No members, no money: why "going it alone" is a more difficult route for Scottish Labour than you might think

A lively debate is raging over whether Scottish Labour should go it alone. That may cause more problems than it solves. 

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Should Labour go it alone in Scotland? After that party’s epochal defeat north of the border, the party is split as to whether it would be better for Scottish Labour to form a separate party, similar to the relationship between Labour and the SDLP in Northern Ireland, or that between the Christian Democratic Union (CDU), the main party of the German centre-right, and the Christian Social Union (CSU), which contests elections in Bavaria and forms a permanent alliance with its bigger cousin.

But membership figures, released to the New Statesman, reveal the extent to which any separate Scottish Labour party would face an uphill battle for financial survival and viability. Fewer than 13,000 people are members of the Labour Party in Scotland. Just eight Scottish constituency Labour parties have more members than there in Northern Ireland, where the party does not stand and where membership was prohibited until 2004.

The membership figures, which predate the post-election surge in membership, slightly underestimates membership figures in the North-East, Wales and London, where the surge is concentrated, but overestimates membership in Scotland, where numerous members have defected to the SNP. One constituency chair says that “direct debit cancellations outnumber new members by two to one”.

Although Labour membership in Scotland is slightly higher in terms of raw numbers than either the East Midlands or the East of England, where the party performs poorly in national elections, and is ahead of the relative strongholds of Wales and the North East, they underperform both areas heavily on a per head basis. Wales and the North East have more Labour members per person than anywhere outside London. Scotland, in contrast, is ahead only of the East of England, where Labour has just two MPs.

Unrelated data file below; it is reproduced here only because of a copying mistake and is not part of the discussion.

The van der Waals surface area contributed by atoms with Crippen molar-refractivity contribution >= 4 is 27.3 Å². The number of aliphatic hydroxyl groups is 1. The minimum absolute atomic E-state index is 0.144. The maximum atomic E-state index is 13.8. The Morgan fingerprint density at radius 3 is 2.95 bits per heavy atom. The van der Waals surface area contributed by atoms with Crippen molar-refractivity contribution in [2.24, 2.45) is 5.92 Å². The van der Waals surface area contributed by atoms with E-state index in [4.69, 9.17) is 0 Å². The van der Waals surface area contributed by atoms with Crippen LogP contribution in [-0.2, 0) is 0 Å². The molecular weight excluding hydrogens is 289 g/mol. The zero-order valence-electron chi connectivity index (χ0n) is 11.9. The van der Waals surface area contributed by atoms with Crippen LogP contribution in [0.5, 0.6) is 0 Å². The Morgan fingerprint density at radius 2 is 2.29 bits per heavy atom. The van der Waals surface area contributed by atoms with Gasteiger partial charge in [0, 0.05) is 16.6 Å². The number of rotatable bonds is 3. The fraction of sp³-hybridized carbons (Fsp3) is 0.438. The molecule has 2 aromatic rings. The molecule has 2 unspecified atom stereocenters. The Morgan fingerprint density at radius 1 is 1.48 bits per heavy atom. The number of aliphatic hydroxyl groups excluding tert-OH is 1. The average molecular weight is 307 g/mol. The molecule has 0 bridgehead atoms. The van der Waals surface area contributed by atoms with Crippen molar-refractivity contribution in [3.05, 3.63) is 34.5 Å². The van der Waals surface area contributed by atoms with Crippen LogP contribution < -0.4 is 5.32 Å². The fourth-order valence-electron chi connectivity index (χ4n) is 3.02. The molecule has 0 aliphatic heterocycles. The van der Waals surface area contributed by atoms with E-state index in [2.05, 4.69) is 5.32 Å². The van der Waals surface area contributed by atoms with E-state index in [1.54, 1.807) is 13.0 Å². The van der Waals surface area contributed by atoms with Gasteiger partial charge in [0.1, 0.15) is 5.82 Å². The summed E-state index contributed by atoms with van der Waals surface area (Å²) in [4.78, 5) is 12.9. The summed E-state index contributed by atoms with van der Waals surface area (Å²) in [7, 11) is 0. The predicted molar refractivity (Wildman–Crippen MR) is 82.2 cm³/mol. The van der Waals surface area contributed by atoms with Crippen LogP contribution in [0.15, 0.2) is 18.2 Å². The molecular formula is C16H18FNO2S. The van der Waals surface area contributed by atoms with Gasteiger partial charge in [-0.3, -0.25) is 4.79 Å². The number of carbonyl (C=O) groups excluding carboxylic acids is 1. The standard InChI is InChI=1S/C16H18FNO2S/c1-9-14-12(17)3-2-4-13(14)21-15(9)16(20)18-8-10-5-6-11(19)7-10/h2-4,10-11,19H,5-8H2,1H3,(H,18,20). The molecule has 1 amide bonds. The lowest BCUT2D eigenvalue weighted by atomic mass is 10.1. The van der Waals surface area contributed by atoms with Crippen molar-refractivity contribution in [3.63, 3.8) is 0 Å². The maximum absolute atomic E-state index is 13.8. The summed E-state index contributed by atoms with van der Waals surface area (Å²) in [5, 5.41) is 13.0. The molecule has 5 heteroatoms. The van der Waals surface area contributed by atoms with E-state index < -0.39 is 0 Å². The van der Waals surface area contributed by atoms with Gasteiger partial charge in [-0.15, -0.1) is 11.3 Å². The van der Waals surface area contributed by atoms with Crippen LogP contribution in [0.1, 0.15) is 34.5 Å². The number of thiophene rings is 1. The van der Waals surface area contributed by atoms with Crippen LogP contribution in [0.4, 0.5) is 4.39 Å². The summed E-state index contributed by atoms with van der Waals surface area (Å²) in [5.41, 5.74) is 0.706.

In comparison, the SNP, Labour’s main opposition in Scotland, has more than 1,000 members per constituency in every part of Scotland. The highest constituency membership for Labour, in contrast, is North Ayrshire & Arran, where Labour has just under 600 members.

It may be that the Scottish Labour party decides these obstacles are worth overcoming. One senior Labour staffer in London points out that “in 2000, the SNP had no members, no money and no real hope – look at them now”. They argue that until the Labour north of the border can overcome the argument it is a “London branch office” it will never take power again.

But as the numbers show, if Scottish Labour go it alone, it will be a very, very lonely road in terms of both money and activists.

Additional reporting by Stephanie Boland.

Stephen Bush is political editor of the New Statesman. His daily briefing, Morning Call, provides a quick and essential guide to domestic and global politics.